Questions and Answers
What would happen to the atomic number and the electric charge of an atom if two neutrons escaped the nucleus?
If you could magically make two neutrons in the nucleus of an atom disappear, the atomic number and the electrical charge of that atom would remain unchanged. Neutrons do not carry an electrical charge so adding or removing them from the nucleus does not change the electrical charge of the nucleus. It does, however, change the mass of the nucleus. Adding or removing neutrons from the nucleus are how isotopes are created.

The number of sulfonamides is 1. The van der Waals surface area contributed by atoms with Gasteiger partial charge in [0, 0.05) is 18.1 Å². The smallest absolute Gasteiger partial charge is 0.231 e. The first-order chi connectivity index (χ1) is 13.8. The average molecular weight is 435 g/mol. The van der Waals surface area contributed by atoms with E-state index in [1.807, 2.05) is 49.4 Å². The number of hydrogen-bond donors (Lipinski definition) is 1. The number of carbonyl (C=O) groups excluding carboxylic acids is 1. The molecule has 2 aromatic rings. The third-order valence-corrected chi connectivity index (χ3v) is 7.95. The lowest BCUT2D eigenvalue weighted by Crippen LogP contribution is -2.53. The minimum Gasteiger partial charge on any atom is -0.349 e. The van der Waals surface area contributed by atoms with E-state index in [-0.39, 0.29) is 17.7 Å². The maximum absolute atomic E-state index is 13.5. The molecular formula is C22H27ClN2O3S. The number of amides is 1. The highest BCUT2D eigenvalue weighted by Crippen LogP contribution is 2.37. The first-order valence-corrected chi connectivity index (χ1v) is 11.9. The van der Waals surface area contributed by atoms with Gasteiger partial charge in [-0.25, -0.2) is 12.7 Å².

Protons carry a positive electrical charge and they alone determine the charge of the nucleus. Adding or removing protons from the nucleus changes the charge of the nucleus and changes that atom's atomic number. So, adding or removing protons from the nucleus changes what element that atom is! For example, adding a proton to the nucleus of an atom of hydrogen creates an atom of helium. (Actually, a few neutrons have to be added as well to make the new nucleus stable, but the end result is still helium.) Keep in mind that atoms, by definition, are electrically neutral and always contain the same number of protons and electrons.